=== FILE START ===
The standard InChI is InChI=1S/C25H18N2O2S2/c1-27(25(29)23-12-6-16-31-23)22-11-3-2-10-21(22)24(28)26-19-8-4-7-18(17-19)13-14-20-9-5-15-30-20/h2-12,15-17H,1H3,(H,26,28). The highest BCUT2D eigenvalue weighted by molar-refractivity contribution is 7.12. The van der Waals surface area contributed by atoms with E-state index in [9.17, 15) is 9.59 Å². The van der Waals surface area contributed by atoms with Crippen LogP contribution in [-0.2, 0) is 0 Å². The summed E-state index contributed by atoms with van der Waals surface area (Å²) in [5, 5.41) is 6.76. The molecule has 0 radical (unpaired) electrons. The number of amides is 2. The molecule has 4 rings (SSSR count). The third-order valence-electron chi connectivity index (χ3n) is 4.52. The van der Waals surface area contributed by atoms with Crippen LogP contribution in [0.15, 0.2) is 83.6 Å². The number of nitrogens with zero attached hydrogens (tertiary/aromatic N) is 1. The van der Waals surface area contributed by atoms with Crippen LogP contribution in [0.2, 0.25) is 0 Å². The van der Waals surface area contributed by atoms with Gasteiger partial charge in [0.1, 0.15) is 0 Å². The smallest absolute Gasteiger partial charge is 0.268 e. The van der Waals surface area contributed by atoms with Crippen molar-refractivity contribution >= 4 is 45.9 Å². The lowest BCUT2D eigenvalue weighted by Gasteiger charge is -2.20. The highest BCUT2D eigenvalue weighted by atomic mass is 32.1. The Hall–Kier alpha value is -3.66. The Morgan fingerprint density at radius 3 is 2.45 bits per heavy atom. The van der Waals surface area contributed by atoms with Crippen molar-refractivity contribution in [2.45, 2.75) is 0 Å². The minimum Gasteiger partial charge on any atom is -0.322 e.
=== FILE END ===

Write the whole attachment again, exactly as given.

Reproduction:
The standard InChI is InChI=1S/C25H18N2O2S2/c1-27(25(29)23-12-6-16-31-23)22-11-3-2-10-21(22)24(28)26-19-8-4-7-18(17-19)13-14-20-9-5-15-30-20/h2-12,15-17H,1H3,(H,26,28). The highest BCUT2D eigenvalue weighted by molar-refractivity contribution is 7.12. The van der Waals surface area contributed by atoms with E-state index in [9.17, 15) is 9.59 Å². The van der Waals surface area contributed by atoms with Crippen LogP contribution in [-0.2, 0) is 0 Å². The summed E-state index contributed by atoms with van der Waals surface area (Å²) in [5, 5.41) is 6.76. The molecule has 0 radical (unpaired) electrons. The number of amides is 2. The molecule has 4 rings (SSSR count). The third-order valence-electron chi connectivity index (χ3n) is 4.52. The van der Waals surface area contributed by atoms with Crippen LogP contribution in [0.15, 0.2) is 83.6 Å². The number of nitrogens with zero attached hydrogens (tertiary/aromatic N) is 1. The van der Waals surface area contributed by atoms with Crippen LogP contribution in [0.2, 0.25) is 0 Å². The van der Waals surface area contributed by atoms with Gasteiger partial charge in [0.1, 0.15) is 0 Å². The smallest absolute Gasteiger partial charge is 0.268 e. The van der Waals surface area contributed by atoms with Crippen molar-refractivity contribution >= 4 is 45.9 Å². The lowest BCUT2D eigenvalue weighted by Gasteiger charge is -2.20. The highest BCUT2D eigenvalue weighted by atomic mass is 32.1. The Hall–Kier alpha value is -3.66. The Morgan fingerprint density at radius 3 is 2.45 bits per heavy atom. The van der Waals surface area contributed by atoms with Crippen molar-refractivity contribution in [2.45, 2.75) is 0 Å². The minimum Gasteiger partial charge on any atom is -0.322 e.